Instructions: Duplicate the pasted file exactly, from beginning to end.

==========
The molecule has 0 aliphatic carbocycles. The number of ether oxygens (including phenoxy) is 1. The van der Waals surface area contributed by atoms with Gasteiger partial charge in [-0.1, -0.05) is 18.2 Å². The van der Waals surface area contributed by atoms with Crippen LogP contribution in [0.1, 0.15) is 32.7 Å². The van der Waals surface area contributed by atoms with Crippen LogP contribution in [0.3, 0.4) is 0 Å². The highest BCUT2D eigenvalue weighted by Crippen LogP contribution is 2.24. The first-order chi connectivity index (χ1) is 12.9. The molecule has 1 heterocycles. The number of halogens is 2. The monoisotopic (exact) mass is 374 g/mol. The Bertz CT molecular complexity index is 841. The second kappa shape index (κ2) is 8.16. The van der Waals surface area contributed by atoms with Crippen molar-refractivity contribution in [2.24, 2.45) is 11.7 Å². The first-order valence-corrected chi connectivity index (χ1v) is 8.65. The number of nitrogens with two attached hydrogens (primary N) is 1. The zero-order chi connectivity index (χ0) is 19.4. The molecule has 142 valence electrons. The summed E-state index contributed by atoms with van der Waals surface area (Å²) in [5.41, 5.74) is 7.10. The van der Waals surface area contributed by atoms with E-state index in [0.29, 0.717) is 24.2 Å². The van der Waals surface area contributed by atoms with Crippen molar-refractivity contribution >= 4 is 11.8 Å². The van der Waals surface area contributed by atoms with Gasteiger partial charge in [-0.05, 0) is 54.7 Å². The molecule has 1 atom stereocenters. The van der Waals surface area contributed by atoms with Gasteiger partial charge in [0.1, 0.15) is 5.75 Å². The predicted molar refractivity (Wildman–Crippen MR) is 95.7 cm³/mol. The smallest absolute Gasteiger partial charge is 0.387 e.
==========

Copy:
The molecule has 0 aliphatic carbocycles. The number of ether oxygens (including phenoxy) is 1. The van der Waals surface area contributed by atoms with Gasteiger partial charge in [-0.1, -0.05) is 18.2 Å². The van der Waals surface area contributed by atoms with Crippen LogP contribution in [0.1, 0.15) is 32.7 Å². The van der Waals surface area contributed by atoms with Crippen LogP contribution in [0.3, 0.4) is 0 Å². The highest BCUT2D eigenvalue weighted by Crippen LogP contribution is 2.24. The first-order chi connectivity index (χ1) is 12.9. The molecule has 1 heterocycles. The number of halogens is 2. The monoisotopic (exact) mass is 374 g/mol. The Bertz CT molecular complexity index is 841. The second kappa shape index (κ2) is 8.16. The van der Waals surface area contributed by atoms with Crippen molar-refractivity contribution in [2.24, 2.45) is 11.7 Å². The first-order valence-corrected chi connectivity index (χ1v) is 8.65. The number of nitrogens with two attached hydrogens (primary N) is 1. The zero-order chi connectivity index (χ0) is 19.4. The molecule has 142 valence electrons. The summed E-state index contributed by atoms with van der Waals surface area (Å²) in [5.41, 5.74) is 7.10. The van der Waals surface area contributed by atoms with E-state index in [0.29, 0.717) is 24.2 Å². The van der Waals surface area contributed by atoms with Crippen molar-refractivity contribution >= 4 is 11.8 Å². The van der Waals surface area contributed by atoms with Gasteiger partial charge in [-0.05, 0) is 54.7 Å². The molecule has 1 atom stereocenters. The van der Waals surface area contributed by atoms with Gasteiger partial charge in [0.1, 0.15) is 5.75 Å². The predicted molar refractivity (Wildman–Crippen MR) is 95.7 cm³/mol. The smallest absolute Gasteiger partial charge is 0.387 e.